Project partners

Eleven institutions will be involved in the network, including Coventry University, who are leading the project. The network will draw on recent developments in a range of disciplines which use correspondence collections as a primary data source. These relevant fields include Corpus Linguistics and the Digital Humanities, History and Historical Sociolinguistics. Each of the eleven institutions will contribute to and benefit from the network’s recommendations for the digitising and marking-up of letter collections. We anticipate that participants will contribute to capacity building within these institutions by disseminating workshop outcomes to junior colleagues and research students. 

The institutions are:

Università Degli Studi di Bergamo, Italy (Professor Marina Dossena) Рis developing 'A Corpus of Nineteenth-century Scottish Correspondence', which comprises both business and familiar letters, especially by/to emigrants.

University of Bergen, Norway (Professor Kevin McCafferty) - together with Dr Carolina Amador at the Universidad de Extrenadura - are developing a Corpus of Irish English Correspondence (CORIECOR).

Coventry University, UK (Professor Hilary Nesi and Emma Moreton) – specialise in corpus development and analysis and are currently working with two letter collections: the correspondence component of the BT Archive (part of the JISC-funded BT Digital Archives Project) and a collection of emigrant letters held at the University of Missouri. More information relating to these projects can be found on the correspondence corpora blog

Digital Humanities Observatory, Ireland (Niall O’Leary) – the DHO is an all-island digital humanities collaboratory working with Humanities Serving Irish Society (HSIS), national, European, and international partners to further e-scholarship. It is engaged in developing a number of projects exploring visualisation, data analysis and corpus tools. More details of these projects can be found at http://research.dho.ie/.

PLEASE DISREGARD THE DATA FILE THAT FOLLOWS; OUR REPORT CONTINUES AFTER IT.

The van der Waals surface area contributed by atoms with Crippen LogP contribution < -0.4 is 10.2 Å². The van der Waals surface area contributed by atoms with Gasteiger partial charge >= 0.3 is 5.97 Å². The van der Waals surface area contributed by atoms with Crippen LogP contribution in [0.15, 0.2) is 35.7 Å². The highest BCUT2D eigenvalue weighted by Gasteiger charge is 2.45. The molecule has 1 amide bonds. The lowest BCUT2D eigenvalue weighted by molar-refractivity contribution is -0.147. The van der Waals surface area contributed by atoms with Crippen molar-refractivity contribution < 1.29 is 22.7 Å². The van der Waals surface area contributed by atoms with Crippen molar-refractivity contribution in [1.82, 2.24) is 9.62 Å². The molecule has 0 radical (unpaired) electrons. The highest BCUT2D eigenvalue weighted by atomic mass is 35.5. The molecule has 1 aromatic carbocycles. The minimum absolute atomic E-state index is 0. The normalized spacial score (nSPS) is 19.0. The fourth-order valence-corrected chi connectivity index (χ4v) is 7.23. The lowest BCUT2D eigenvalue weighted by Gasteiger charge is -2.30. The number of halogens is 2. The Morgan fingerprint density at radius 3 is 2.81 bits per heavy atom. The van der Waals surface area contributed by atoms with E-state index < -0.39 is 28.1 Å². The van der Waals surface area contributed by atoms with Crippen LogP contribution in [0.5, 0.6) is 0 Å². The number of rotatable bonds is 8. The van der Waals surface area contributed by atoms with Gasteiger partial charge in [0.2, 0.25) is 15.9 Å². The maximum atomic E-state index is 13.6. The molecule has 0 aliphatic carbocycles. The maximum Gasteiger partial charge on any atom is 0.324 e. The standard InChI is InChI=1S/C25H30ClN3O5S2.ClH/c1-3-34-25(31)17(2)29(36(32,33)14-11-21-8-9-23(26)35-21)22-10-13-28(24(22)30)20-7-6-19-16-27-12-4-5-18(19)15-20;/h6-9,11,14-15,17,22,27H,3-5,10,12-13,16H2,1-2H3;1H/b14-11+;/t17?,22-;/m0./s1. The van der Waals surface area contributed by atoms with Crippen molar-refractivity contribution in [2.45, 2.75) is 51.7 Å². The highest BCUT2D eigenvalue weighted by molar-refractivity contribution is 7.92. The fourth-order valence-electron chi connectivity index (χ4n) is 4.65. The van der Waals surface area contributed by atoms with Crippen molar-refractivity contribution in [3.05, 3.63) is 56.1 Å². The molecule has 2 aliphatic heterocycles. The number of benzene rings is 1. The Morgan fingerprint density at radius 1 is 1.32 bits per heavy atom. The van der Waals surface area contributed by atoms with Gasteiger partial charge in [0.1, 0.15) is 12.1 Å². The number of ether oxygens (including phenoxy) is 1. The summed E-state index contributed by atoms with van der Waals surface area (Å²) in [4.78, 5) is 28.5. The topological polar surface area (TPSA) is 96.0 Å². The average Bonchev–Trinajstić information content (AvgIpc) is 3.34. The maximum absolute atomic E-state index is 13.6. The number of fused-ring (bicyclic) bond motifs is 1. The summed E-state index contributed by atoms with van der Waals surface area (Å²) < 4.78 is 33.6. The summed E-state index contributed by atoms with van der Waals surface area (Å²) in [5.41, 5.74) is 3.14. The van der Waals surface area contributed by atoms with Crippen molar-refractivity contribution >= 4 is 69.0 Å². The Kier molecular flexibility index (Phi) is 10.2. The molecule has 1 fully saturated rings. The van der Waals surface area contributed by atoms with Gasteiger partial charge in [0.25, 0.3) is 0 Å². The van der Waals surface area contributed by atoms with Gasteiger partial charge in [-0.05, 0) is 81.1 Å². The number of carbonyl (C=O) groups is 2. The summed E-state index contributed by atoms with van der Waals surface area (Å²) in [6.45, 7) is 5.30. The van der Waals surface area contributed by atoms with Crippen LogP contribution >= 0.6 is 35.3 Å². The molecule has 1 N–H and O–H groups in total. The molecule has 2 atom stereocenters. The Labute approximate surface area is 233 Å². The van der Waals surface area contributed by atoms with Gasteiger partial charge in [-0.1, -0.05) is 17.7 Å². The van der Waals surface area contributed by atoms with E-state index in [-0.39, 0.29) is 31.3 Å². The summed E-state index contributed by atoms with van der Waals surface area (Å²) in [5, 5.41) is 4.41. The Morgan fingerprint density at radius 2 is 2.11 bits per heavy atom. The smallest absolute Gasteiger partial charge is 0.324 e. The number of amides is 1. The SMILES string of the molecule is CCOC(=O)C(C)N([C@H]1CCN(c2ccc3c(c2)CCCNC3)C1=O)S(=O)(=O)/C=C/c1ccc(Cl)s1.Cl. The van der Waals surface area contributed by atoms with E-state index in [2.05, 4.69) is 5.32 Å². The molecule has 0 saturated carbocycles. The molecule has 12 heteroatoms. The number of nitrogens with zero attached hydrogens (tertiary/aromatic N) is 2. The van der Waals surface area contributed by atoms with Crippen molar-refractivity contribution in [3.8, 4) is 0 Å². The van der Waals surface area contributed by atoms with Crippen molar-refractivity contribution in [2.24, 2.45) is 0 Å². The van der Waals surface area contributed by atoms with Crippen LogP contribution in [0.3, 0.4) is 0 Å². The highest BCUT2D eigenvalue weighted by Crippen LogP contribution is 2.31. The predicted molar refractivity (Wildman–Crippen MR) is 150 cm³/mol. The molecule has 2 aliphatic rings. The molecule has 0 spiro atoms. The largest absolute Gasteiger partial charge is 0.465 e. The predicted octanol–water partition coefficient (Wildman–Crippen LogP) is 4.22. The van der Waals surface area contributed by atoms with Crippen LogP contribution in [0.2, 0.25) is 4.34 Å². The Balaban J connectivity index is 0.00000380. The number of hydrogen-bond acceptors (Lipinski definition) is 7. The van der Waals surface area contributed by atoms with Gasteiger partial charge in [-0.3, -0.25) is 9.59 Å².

Glucksman Ireland House, New York University, US (Patrick O’Sullivan) – former Head of the Irish Diaspora Research Unit.

University of Helsinki, Finland (Professor Terttu Nevalainen) - developed the Corpus of Early English Correspondence (CEEC).

The Immigrant History Research Centre (IHRC) at the University of Minnesota, US (Professor Donna Gabaccia and Dr Sonia Cancian) – the Digitizing Immigrant Letters Project (2008 - present) aims to collaborate with a wide variety of institutions in North America and abroad in order to create digital archives of letters written between migrants and their loved ones, to provide their translations into English and promote research of migrant correspondence across disciplines - in accordance with the Center's mission to promote interdisciplinary research on international migration, develop archives documenting immigrant and refugee life, especially in the United States, and make specialized scholarship accessible to students, teachers, and the public.

The Mellon Centre for Migration Studies (CMS) (Dr Brian Lambkin and Dr Patrick Fitzgerald) - CMS houses the Irish Emigration Database which includes 4000 letters by/to Irish emigrants. A new interface was recently created for the resource as part of the AHRC-funded project 'Documenting Ireland: Parliament, People and Migration'. Dr Johanne Trew, University of Ulster, is also an associate of the CMS and will be contributing to the research network.

University of Missouri, US (Professor Kerby Miller) - writes extensively on issues surrounding Irish migration and holds an archive of Irish emigrant correspondence containing well over 5,000 letters dating from the late 17th to mid 20th century (see: http://history.missouri.edu/people/miller.html).

Universität Paderborn, Germany (Professor Joachim Veit and Peter Stadler) Рare conveners of the TEI Correspondence SIG and have been involved in several funded projects relating to the markup of letter collections (see: http://wiki.tei-c.org/index.php/SIG:Correspondence).

Universiteit Utrecht, the Netherlands (Dr Anita Auer and Mo Gordon) – together with Tony Fairman (independent scholar) and Professor Mikko Laitinen, Linnaeus University – are currently encoding and annotating a collection of correspondence written during the Late Modern English period, to create the corpus 'Letters of Artisans and the Labouring Poor'.